Rights Groups Call For Nigeria To Be Blacklisted On Religious Grounds

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Women in solidarity with victims of the Christmas Eve attacks in Jos, Plateau State.

United States – Mediaage NG News – Human rights groups, including religious organisations have called on the government of the United States to blacklist Nigeria as a country of concern for religious freedom. This follows the brutal killings of nearly 200 persons on Christmas Eve in northcentral Nigeria.

The petitioners, some 20 organizations — including Advancing American Freedom, Alliance Defending Freedom, and the Hudson Institute — signed a notice this week asking U.S authorities to include Nigeria on the list.

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However, critics say previous blacklisting by the U.S did not solve tensions between Muslim and Christian communities in th West African nation.

The latest push to designate Africa’s largest country over religious freedom violations comes after U.S. Secretary of State Antony Blinken announced plans this month to designate other countries, including Iran and Russia, for alleged violations.

Armed gangs in large numbers attacked residents of Barkin Ladi and Bokkos districts in Plateau state, killing and burning down houses.

Authorities say 195 people were killed and hundreds more were injured from the attacks. Thousands of persons were also displaced.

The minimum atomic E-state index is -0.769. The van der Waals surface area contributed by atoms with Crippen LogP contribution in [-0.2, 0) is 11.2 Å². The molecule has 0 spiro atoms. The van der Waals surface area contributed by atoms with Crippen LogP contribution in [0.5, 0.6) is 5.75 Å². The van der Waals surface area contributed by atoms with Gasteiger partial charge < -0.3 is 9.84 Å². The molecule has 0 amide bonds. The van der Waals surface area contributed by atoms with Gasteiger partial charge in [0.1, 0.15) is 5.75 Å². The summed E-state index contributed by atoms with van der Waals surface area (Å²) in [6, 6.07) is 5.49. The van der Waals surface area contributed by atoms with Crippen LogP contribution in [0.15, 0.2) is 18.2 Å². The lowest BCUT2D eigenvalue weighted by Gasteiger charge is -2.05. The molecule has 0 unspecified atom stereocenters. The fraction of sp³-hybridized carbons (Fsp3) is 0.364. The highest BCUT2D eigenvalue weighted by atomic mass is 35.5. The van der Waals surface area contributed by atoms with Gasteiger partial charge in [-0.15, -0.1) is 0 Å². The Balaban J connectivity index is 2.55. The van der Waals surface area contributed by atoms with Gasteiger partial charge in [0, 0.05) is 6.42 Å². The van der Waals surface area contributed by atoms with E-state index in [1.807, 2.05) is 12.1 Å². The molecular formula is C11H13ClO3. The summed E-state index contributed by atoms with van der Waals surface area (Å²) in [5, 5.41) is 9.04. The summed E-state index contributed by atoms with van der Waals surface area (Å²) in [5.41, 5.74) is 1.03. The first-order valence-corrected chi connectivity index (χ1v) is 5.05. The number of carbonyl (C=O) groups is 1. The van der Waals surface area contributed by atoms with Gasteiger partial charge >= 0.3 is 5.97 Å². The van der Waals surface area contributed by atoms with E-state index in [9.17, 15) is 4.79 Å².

The petitioners also cited a report by the International Society for Civil Liberties and Rule of Law that revealed that more than 52,000 Christians were killed in Nigeria’s north in the last 14 years.

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Lakin Akintola is a Director at the Muslim Rights Concern (MURIC).

“We don’t consider anything the United States does these days as important. The U.S. has disappointed the world. Whether the U.S. wants to designate Nigeria as a terrorist country or a fundamentalist one or a non-democratic one, we don’t care”, said Akintola.

In 2019, the U.S. placed Nigeria in its watchlist for religious freedom violations and the following year designated the country over religious killings in the north.

In theory, the designation could have economic implications for the country, including loan denials, and higher barriers to exports and trade.

But Luminous Jaamike, a spokesperson of the Christian Association of Nigeria(CAN), said the Plateau attacks were not necessarily religious in nature.

“The Plateau crisis is a cocktail of ethnic, religious and socioeconomic factors. There are hostilities between the Christian and Muslim communities in Plateau.

“[But] the kinds of attacks and abductions we are seeing this time around does not seem to have much of that religious colouration.

“The colouration of these attacks seems to have become something more of … there’s a [general] problem in this country”, Jaamike said.

Going further, he said what is more important is for Nigerian authorities to prioritize security of all citizens, regardless of religion or ethnicity.

“Let security be improved, let the citizens feel secured, irrespective of their backgrounds, religious affiliations, locations.

“The issue is not whether Nigeria is on the list or not, it has to do with improving security and ensuring good governance”, he added.

According to Pew Research, Nigeria has the largest Christian population of any country in Africa — more than 80 million.

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